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From Wikipedia, the free encyclopedia

Buzz Aldrin's footprint on the Moon.
If shoes are worn frequently without socks, footprints become visible over time on their insoles.

Footprints are the impressions or images left behind by a person walking. Hoofprints and pawprints are those left by animals with hooves or paws rather than feet, while "shoeprints" is the specific term for prints made by shoes. They may either be indentations in the ground or something placed onto the surface that was stuck to the bottom of the foot. A "trackway" is set of footprints in soft earth left by a life-form; animal tracks are the footprints, hoofprints, or pawprints of an animal.

Footprints can be followed when tracking during a hunt or can provide evidence of activities.

Some footprints remain unexplained, with several famous stories from mythology and legend. Others have provided evidence of prehistoric life and behaviours.

Contents


Footprints in detective work

Footprint left at crime scene.

The print left behind at a crime scene can give vital evidence to the perpetrator of the crime. Shoes have many different prints based on the sole design and the wear that it has received – this can help to identify suspects.[1] Photographs or castings of footprints can be taken to preserve the finding. Analysis of footprints and shoeprints is a specialist part of forensic science.

Some detective work is relatively immediate, with criminals being tracked by the footprints they left in the snow leading from the crime scene to their home or hiding place. This is usually reported as a humorous story in news publications.[2][3]

Footprints can also allow the detective to find the approximate height by the size of the shoe. The Foot tends to be approximately 15% of the person's height.[citation needed]

Ancient footprints

A reproduction of dinosaur footprints.

Footprints have been preserved as fossils and provide evidence of prehistoric life. Known as "ichnites", these trace fossils can give clues to the behaviour of specific species of dinosaur. The study of such fossils is known as ichnology and species known only by such evidence are known as ichnospecies. The Grallator is one example of a genus that has left no fossils other than ichnites.

For example, an international team's discovery of a set of 1.5 million-year-old human ancestor footprints in Ileret, Kenya has shown the earliest direct evidence of a modern human style of upright walking. The team believe that the prints were probably formed by the species Homo erectus.[4]

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Other footprint findings

Footprints in myth and legend

One legend states that these impressions, kept in the Church of Domine Quo Vadis, are the footprints of Jesus.

The appearance of footprints, or marks interpreted as footprints, have led to numerous myths and legends. Some locations use such imprints as tourist attractions.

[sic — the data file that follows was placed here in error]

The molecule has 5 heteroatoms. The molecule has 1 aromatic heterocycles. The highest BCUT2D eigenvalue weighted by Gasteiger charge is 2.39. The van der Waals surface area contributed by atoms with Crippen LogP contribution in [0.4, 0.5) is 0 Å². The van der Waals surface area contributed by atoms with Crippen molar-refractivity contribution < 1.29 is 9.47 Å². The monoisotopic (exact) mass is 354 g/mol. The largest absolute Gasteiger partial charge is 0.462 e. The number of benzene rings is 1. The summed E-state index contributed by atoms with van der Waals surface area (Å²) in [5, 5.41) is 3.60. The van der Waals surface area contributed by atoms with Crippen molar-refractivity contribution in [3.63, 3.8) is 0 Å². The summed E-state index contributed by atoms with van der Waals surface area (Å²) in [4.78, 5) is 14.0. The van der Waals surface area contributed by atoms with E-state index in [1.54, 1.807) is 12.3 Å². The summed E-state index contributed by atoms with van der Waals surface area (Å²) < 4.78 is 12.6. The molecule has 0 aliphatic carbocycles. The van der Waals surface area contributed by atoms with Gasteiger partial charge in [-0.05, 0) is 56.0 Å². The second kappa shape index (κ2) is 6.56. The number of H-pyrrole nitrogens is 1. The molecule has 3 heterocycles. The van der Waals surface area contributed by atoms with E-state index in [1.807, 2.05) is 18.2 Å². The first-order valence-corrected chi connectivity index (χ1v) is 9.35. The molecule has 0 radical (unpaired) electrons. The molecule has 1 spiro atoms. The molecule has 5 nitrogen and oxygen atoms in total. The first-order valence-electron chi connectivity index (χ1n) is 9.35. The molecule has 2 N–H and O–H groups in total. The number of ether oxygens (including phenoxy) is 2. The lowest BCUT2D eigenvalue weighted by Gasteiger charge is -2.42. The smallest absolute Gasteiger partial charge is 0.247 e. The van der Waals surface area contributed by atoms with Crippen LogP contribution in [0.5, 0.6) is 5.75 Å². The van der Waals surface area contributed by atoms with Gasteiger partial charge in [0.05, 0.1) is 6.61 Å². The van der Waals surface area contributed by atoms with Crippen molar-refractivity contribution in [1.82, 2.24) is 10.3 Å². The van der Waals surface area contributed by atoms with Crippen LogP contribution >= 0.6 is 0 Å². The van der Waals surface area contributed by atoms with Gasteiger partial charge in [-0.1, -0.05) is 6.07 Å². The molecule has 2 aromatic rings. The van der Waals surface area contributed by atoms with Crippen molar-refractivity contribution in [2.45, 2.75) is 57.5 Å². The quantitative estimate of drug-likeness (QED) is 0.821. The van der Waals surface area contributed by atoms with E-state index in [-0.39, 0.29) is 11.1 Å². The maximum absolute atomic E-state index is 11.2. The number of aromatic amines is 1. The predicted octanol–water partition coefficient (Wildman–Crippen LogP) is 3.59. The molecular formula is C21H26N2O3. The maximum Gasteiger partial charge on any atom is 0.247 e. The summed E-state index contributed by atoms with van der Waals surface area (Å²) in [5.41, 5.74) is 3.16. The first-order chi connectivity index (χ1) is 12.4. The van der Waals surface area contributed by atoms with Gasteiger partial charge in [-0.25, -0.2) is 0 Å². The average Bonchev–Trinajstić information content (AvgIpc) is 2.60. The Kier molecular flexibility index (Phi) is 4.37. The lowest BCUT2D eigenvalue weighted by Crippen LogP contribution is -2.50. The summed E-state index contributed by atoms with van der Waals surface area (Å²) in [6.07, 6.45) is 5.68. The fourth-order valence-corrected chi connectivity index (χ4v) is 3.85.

Examples of footprints in myth and legend include:

Jack Nicholson's foot and handprints outside Grauman's Chinese Theatre.

Footprints in popular culture

The imagery of footprints has been used in many areas of popular culture. Several poems and songs have been written about them, with the religious poem Footprints being one of the best known.

Prints or impressions of a child's feet can be kept as a memento by parents. Usually this is done using paint. The impressions of celebrity's feet, usually in concrete, may be kept in a collection such as that outside Grauman's Chinese Theatre.

See also

External links

References

  1. ^ BBC News, 2 March 1998. "Footprints help to track down criminals". Accessed 28 July 2006.
  2. ^ BBC News, 30 June 2005. "Vandal caught by his footprints". Accessed 28 July 2006.
  3. ^ BBC News, 27 April 2006. "Footprints in snow lead to court". Accessed 28 July 2006.
  4. ^ Ancient 1.5 Million-Year-Old Footprints Show Earliest Evidence of Modern Foot Anatomy and Walking Newswise, Retrieved on March 3, 2009.
  5. ^ CNN: Human footprint may be oldest ever found
  6. ^ Wong, Kate. Scientific American, 1 August 2005. "Footprints to Fill – Flat feet and doubts about makers of the Laetoli tracks". Accessed 28 July 2006.
  7. ^ Bennett, M. R., et al. "Early Hominin Foot Morphology Based on 1.5-Million-Year-Old Footprints from Ileret, Kenya". Science. v. 323. no. 5918, p. 1197 - 1201, DOI: 10.1126/science.1168132
  8. ^ Schmincke, H.-U., S. Kutterolf, W. Perez, J. Rausch J, A. Freundt, and W. Strauch, 2008, Walking through volcanic mud: the 2,100 year-old Acahualinca footprints (Nicaragua). I Stratigraphy, lithology, volcanology and age of the Acahualinca section. Bulletin of Volcanology. v. 71, no. 5, p. 479-493. doi: 10.1007/s00445-008-0235-9
  9. ^ Gathering the Jewels. "Prehistoric footprints, Uskmouth, Glamorgan". Accessed 28 July 2006.
  10. ^ Nakamura, J. J. M., 2008, Hominid Footprints in Recent Volcanic Ash: New Interpretations from Hawaii Volcanoes National Park. Ichnos. v. 16, p. 118–123, 2009. DOI: 10.1080/10420940802471001
  11. ^ "National Geographic press release 08/14/1997 Footprints from Dawn of Modern Humans found". http://www.nationalgeographic.com/society/ngo/events/97/footprints/release.html. Retrieved 2008-09-08. 
  12. ^ Japanese Buddhist Statuary, 14 January 2005. "Stone footprints of the Buddha". Accessed 28 July 2006.
  13. ^ MysteriousBritain.co.uk. "The Devil's Footprints". Accessed 28 July 2006.
  14. ^ "Libra the Scales". Accessed 28 July 2006.

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